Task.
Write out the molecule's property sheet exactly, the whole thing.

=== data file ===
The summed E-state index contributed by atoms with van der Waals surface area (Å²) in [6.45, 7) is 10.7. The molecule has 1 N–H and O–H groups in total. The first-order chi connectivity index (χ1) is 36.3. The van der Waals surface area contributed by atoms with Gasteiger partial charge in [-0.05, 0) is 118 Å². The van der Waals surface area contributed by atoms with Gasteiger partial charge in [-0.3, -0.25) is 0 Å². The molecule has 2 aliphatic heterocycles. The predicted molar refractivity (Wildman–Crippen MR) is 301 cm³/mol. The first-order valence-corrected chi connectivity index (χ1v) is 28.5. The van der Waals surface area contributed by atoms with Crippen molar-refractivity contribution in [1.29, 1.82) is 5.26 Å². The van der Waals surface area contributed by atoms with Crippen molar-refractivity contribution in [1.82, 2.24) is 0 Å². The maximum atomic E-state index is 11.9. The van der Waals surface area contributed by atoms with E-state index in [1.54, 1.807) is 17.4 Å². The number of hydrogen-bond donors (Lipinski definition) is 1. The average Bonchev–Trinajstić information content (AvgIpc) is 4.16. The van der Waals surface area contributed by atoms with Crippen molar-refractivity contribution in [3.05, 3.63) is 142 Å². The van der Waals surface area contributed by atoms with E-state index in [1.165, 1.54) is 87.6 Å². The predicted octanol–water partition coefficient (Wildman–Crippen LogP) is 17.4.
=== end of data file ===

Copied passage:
The summed E-state index contributed by atoms with van der Waals surface area (Å²) in [6.45, 7) is 10.7. The molecule has 1 N–H and O–H groups in total. The first-order chi connectivity index (χ1) is 36.3. The van der Waals surface area contributed by atoms with Gasteiger partial charge in [-0.05, 0) is 118 Å². The van der Waals surface area contributed by atoms with Gasteiger partial charge in [-0.3, -0.25) is 0 Å². The molecule has 2 aliphatic heterocycles. The predicted molar refractivity (Wildman–Crippen MR) is 301 cm³/mol. The first-order valence-corrected chi connectivity index (χ1v) is 28.5. The van der Waals surface area contributed by atoms with Crippen molar-refractivity contribution in [1.29, 1.82) is 5.26 Å². The van der Waals surface area contributed by atoms with Crippen molar-refractivity contribution in [1.82, 2.24) is 0 Å². The maximum atomic E-state index is 11.9. The van der Waals surface area contributed by atoms with E-state index in [1.54, 1.807) is 17.4 Å². The number of hydrogen-bond donors (Lipinski definition) is 1. The average Bonchev–Trinajstić information content (AvgIpc) is 4.16. The van der Waals surface area contributed by atoms with Crippen molar-refractivity contribution in [3.05, 3.63) is 142 Å². The van der Waals surface area contributed by atoms with E-state index in [1.165, 1.54) is 87.6 Å². The predicted octanol–water partition coefficient (Wildman–Crippen LogP) is 17.4.